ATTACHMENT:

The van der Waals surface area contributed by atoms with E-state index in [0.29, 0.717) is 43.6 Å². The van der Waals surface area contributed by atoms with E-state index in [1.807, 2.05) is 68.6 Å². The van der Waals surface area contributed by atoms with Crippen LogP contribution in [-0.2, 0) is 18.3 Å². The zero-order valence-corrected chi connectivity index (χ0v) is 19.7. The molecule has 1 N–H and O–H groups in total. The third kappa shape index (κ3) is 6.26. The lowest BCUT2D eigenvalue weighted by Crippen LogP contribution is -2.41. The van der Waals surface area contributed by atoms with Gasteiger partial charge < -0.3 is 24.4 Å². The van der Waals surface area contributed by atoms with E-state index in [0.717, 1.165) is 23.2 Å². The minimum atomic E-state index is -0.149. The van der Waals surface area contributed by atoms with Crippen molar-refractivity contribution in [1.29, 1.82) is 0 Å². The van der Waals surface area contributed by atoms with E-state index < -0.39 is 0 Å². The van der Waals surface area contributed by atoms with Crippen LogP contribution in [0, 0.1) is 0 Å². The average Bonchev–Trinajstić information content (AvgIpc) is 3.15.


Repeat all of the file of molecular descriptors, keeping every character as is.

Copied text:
The van der Waals surface area contributed by atoms with E-state index in [0.29, 0.717) is 43.6 Å². The van der Waals surface area contributed by atoms with E-state index in [1.807, 2.05) is 68.6 Å². The van der Waals surface area contributed by atoms with Crippen LogP contribution in [-0.2, 0) is 18.3 Å². The zero-order valence-corrected chi connectivity index (χ0v) is 19.7. The molecule has 1 N–H and O–H groups in total. The third kappa shape index (κ3) is 6.26. The lowest BCUT2D eigenvalue weighted by Crippen LogP contribution is -2.41. The van der Waals surface area contributed by atoms with Gasteiger partial charge < -0.3 is 24.4 Å². The van der Waals surface area contributed by atoms with E-state index in [0.717, 1.165) is 23.2 Å². The minimum atomic E-state index is -0.149. The van der Waals surface area contributed by atoms with Crippen molar-refractivity contribution in [1.29, 1.82) is 0 Å². The van der Waals surface area contributed by atoms with E-state index < -0.39 is 0 Å². The van der Waals surface area contributed by atoms with Crippen LogP contribution in [0, 0.1) is 0 Å². The average Bonchev–Trinajstić information content (AvgIpc) is 3.15.